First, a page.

The value proposition of 5G networks

Let there be no misconception: the consumer will never turn down additional bandwidth. The nature of the information age is based on the informal concept that tech is always becoming faster. Faster microprocessors, faster response times, faster downloads, faster streaming. Additionally, the development of this infrastructure and devices designed for it creates a positive feedback loop. New games, apps, and functions of smart devices and phones push infrastructure creators to think ahead. The best example would be the video game industry back in the 1990s and its heavy focus on 3D. Since then, games have become a staple of mobile devices and most of them require users to be constantly connected. The general trend in this domain is acceleration and 5G aims to meet the expectations in this regard. Moreover, the sheer volume of smart devices and interconnected hardware is booming, driving IoT industry growth year after year. As the number of devices per user increases, users continue to crave more simplification and control over their gadgets. 5G offers to give them just that: the ability to connect all of their smart devices to a singular control point – their phone.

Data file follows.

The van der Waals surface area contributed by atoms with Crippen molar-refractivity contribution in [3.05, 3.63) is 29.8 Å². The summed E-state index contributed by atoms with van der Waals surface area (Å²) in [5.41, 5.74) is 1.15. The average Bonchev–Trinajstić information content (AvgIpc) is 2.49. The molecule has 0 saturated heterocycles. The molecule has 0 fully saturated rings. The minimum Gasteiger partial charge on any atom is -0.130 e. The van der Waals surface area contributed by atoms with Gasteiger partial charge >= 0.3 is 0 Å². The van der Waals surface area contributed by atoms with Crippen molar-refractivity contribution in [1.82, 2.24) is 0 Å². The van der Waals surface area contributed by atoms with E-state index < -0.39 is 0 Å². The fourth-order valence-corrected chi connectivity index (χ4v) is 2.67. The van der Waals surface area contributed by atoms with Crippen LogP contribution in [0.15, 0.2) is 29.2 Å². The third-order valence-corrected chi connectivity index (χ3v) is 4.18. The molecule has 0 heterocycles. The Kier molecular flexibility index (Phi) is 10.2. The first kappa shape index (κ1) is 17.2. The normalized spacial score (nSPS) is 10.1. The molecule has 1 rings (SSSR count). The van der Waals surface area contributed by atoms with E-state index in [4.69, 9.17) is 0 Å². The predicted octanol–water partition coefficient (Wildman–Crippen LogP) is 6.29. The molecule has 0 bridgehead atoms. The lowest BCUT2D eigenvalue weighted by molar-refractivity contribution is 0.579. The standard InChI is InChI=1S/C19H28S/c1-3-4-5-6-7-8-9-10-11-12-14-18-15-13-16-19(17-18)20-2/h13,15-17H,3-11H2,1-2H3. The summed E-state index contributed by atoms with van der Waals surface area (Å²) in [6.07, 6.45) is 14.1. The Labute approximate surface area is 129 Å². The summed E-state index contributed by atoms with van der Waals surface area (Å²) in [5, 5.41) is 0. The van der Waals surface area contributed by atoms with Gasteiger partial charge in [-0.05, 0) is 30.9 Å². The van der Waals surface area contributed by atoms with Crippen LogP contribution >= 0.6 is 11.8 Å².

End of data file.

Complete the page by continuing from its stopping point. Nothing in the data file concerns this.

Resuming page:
Availability of 5G networks in the US

5G is already available throughout the US, but this coverage is far from ideal at this point. The deployment of 5G infrastructure began in early 2019, but the process will take some time. AT&T, T-Mobile, and Verizon are leading the charge and have 5G up and running in hundreds of locations. However, if you consider the size of the US market in terms of geography and population, this is just scratching the surface. What shows promise is that some locations have recorded bandwidth speeds of up to 1.4 Gbit/s, which is nothing short of impressive. On the other hand, this is far from realistic in terms of expected network loads once the standard becomes common. Bandwidth speeds of this magnitude still have to be verified in a busy real-world environment full of active users.